Maynard and Bowden will lead the Predoctoral Training Program in Interdisciplinary Methods for Field-Based Research in Education. This $4.5 million project will prepare doctoral student fellows, drawn from across the Penn campus, to conduct research that informs education policy and practice.

A separate $799,847 grant will fund a series of training programs led by Bowden that will prepare researchers and analysts at state and local agencies to examine the cost effectiveness of education interventions.  

“I am so proud that IES has chosen to bring these programs to Penn GSE,” said Dean Pam Grossman. “Rebecca and Brooks are creating programs that will give a new wave of scholars the tools to answer crucial questions about how we can improve education for every child.”

And our next story even features a Predoctoral Training Program alum…

Michael Gottfried on applying economists’ tools to ed policy, tackling truancy in California with Kamala Harris, and slurping his favorite Philly food

 Gottfried drove across the country this summer on his way to become the newest professor in Penn GSE’s Education Policy division. We talked to him about returning to Penn, where he earned his PhD at Wharton, his favorite foods, and what’s next in his research agenda.

“I'm excited about thinking about opportunities to explore how other sectors of the community might be affecting children at school,” Gottfried said. “I think that questions pertaining to health services and its intersection with schooling would be particularly interesting. I think this will be especially important as our world progresses with COVID-19. How can schools best address health issues in the future?” 

What a virtual pandemic can teach kids about the spread of viruses and staying safe

 As COVID-19 spread around the world, Penn GSE’s Yasmin Kafai and her team from Utah State University and CalPoly Pomona saw a chance to help kids understand the pandemic and how to stay safe. They created SPIKEY-20, a non-fatal illness that afflicted citizens in Whyville, a virtual community designed to promote creativity and learning in kids and teens.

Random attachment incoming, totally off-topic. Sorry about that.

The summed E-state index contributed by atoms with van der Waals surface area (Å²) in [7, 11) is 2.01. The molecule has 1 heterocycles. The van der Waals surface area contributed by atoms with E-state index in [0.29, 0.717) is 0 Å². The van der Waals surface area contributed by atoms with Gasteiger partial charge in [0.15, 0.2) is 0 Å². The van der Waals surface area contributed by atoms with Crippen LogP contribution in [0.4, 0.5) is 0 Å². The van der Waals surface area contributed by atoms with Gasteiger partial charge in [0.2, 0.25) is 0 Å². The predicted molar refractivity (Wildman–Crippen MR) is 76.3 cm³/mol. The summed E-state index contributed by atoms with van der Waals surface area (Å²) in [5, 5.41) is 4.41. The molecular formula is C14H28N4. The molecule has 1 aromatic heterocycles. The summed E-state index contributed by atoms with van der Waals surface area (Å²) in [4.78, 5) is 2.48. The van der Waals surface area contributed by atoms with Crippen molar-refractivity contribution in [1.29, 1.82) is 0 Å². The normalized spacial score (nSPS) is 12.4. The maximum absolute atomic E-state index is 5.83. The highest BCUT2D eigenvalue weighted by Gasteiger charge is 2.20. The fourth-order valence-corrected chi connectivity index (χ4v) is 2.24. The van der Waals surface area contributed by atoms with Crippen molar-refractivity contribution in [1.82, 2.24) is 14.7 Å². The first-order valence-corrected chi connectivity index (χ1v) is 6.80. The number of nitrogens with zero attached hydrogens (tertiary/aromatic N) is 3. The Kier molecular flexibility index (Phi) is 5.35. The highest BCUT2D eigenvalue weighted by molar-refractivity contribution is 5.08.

“Students will be able to follow the community spread, run simulations, practice preventive behavior, and write about their experiences with this virtual epidemic as well as with COVID in real life,” Kafai said.  

Three educators celebrated at Penn GSE as winners of the 2020 McGraw Prize in Education

 In February, the University of Pennsylvania became the new home for the Harold W. McGraw Jr. Prize in Education, one of the most prestigious prizes in the field.

Estela Mara Bensimon, Michelene (Micki) Chi, and Joseph S. Krajcik were honored as this year’s winners at a virtual gala in October for their achievements in higher education, learning science research, and pre-K-12 education, respectively. Each of the awardees received $50,000.

“We applaud teachers everywhere who share the common bond of inspiring others to learn and to grow,” said Penn President Amy Gutmann. “Excellence in education is the single most powerful force for understanding and for change. And, so, innovation in education must be our future.” 

Talking to your kids about politics

 Just before Americans went to the polls in November, Penn GSE’s Caroline Watts shared some tips for how parents could talk to kids about the results. Her advice proved useful as the country waited for a winner to be formally declared.

Even with the election settled, it’s still relevant. Like this:

“Try reframing how you talk about politics and current events. What are your core values, and why do you believe them? Why do these issues matter for the country? In addition to voting, what can you do to advance these goals and values?

“Believe it or not, talking to your kids in these terms can actually help you manage your feelings.” 

Education in times of change: Penn GSE provides leadership and partnership for an unprecedented era

 Amid the worst pandemic in a century and perhaps the largest civil rights movement in U.S. history, the field of education is operating in a dramatic and unprecedented environment. Across K–12 and higher education, the abrupt shift to virtual education during tumultuous times has brought vast challenges and opportunities related to learning, mental health, access, and equity. In this landscape, Penn GSE has applied its expertise to move education forward within the School, across the nation, and around the world.

“I have been incredibly proud of how Penn GSE has responded, in terms of orchestrating our own move to remote teaching, stepping up to provide resources to educators and leaders in the field at large, and addressing issues of race, equity, and access throughout our work,” said Penn GSE Dean Pam Grossman

You May Be Interested In